The VP of Mystery, or Mr. They

Whose job is it, anyway?

In checking the organizational chart there is a position in all companies that falls somewhere under the CEO and COO. It is VP of Mystery, a position that has unbelievable power, authority and perceived experience. It is a position never questioned about direction, practices or substance.

So what does this position do? Obviously, the title is a joke, but the situation caused by its oft cited authority is not. When managers and other employees are asked questions, but either fail to respond, vacillate or defer to others, then errors may occur. Asked about culpability, we get into the responses such as: “They said.” “Who told you to do that? “They did.”

Take the mobile on-site repair technician who was working from a detailed trailer PM sheet with explicit directions, but who was not performing as required. When asked by the supervisor, “Why are you not doing those items as printed on the sheet?”, he said he was told he didn’t have to do that. Asked “Who told you that?”, he was unsure, but the final answer was “They said.”

I asked who is Mr. They? Where can I find him? What does he drive? Where is his office?  Got his mobile number? He eventual reply is that he thinks the technician who used to do his job and got fired told him "They" told him he did not have to do that part of the PM.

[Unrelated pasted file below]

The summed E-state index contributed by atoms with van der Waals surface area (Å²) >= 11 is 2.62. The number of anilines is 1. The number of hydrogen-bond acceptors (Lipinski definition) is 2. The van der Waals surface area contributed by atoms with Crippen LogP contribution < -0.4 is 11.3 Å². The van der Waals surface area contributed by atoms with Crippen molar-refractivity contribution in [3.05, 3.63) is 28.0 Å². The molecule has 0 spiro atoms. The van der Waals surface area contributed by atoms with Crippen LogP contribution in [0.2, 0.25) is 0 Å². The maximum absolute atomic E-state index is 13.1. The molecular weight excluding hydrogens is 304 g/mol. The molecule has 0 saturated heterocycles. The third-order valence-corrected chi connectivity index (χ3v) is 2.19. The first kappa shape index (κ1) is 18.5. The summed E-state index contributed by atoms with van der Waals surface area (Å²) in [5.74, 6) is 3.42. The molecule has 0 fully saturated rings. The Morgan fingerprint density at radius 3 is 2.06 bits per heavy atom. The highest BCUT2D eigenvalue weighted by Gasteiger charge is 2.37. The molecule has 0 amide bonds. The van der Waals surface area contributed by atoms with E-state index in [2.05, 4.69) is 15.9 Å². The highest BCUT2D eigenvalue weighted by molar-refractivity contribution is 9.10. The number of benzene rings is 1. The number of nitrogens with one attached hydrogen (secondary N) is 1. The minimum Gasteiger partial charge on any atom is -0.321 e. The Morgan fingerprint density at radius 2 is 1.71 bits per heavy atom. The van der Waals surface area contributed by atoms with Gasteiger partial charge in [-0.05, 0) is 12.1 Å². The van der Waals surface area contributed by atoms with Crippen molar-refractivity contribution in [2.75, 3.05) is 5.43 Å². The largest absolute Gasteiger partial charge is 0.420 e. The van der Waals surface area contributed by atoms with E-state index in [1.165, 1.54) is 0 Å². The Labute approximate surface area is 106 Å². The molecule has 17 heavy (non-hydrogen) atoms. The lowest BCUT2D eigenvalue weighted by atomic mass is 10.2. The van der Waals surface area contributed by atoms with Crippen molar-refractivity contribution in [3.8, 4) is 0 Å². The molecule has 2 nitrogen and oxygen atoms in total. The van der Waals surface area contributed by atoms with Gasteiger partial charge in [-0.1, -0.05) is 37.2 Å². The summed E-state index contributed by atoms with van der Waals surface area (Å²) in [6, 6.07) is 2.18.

My advice -- take a look at your company’s organization chart. Is there is a position of “VP of Mystery?” Okay, so the title isn’t there, but you can bet that mystery persons (“they”) are being blamed for making kinds of decisions all around you 24 hours a day. I’d also bet that most of those decisions aren’t based on fleet policy and procedures.

It is always important to review procedures for all jobs and tasks with all employees on a regular basis. Make sure you let them know that there are often consequences for taking shortcuts and/or not following the company’s stated policies and procedures.

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